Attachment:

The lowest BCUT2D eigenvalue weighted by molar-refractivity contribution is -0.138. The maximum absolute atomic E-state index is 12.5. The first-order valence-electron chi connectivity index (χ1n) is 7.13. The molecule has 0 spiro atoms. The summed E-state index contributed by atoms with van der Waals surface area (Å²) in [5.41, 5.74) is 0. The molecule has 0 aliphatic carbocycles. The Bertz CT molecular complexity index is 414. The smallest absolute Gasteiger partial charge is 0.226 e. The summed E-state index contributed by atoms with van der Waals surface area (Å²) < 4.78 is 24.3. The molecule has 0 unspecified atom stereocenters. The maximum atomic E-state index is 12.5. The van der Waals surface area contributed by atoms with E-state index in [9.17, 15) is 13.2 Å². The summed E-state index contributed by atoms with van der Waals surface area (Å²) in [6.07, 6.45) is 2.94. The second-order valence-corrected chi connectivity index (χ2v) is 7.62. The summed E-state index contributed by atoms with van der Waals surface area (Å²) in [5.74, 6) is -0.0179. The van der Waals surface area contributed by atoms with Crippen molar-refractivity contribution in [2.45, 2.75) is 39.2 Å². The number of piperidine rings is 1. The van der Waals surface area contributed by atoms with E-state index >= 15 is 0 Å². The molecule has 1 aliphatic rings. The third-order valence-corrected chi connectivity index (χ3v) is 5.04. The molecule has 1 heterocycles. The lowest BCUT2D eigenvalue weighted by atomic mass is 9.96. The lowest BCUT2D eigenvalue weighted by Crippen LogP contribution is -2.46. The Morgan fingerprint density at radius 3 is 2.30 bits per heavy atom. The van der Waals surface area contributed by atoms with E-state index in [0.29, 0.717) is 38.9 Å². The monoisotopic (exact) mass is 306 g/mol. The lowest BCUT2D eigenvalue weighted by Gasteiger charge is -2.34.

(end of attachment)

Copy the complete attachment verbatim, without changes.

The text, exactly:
The lowest BCUT2D eigenvalue weighted by molar-refractivity contribution is -0.138. The maximum absolute atomic E-state index is 12.5. The first-order valence-electron chi connectivity index (χ1n) is 7.13. The molecule has 0 spiro atoms. The summed E-state index contributed by atoms with van der Waals surface area (Å²) in [5.41, 5.74) is 0. The molecule has 0 aliphatic carbocycles. The Bertz CT molecular complexity index is 414. The smallest absolute Gasteiger partial charge is 0.226 e. The summed E-state index contributed by atoms with van der Waals surface area (Å²) < 4.78 is 24.3. The molecule has 0 unspecified atom stereocenters. The maximum atomic E-state index is 12.5. The van der Waals surface area contributed by atoms with E-state index in [9.17, 15) is 13.2 Å². The summed E-state index contributed by atoms with van der Waals surface area (Å²) in [6.07, 6.45) is 2.94. The second-order valence-corrected chi connectivity index (χ2v) is 7.62. The summed E-state index contributed by atoms with van der Waals surface area (Å²) in [5.74, 6) is -0.0179. The van der Waals surface area contributed by atoms with Crippen molar-refractivity contribution in [2.45, 2.75) is 39.2 Å². The number of piperidine rings is 1. The van der Waals surface area contributed by atoms with E-state index >= 15 is 0 Å². The molecule has 1 aliphatic rings. The third-order valence-corrected chi connectivity index (χ3v) is 5.04. The molecule has 1 heterocycles. The lowest BCUT2D eigenvalue weighted by atomic mass is 9.96. The lowest BCUT2D eigenvalue weighted by Crippen LogP contribution is -2.46. The Morgan fingerprint density at radius 3 is 2.30 bits per heavy atom. The van der Waals surface area contributed by atoms with E-state index in [0.29, 0.717) is 38.9 Å². The monoisotopic (exact) mass is 306 g/mol. The lowest BCUT2D eigenvalue weighted by Gasteiger charge is -2.34.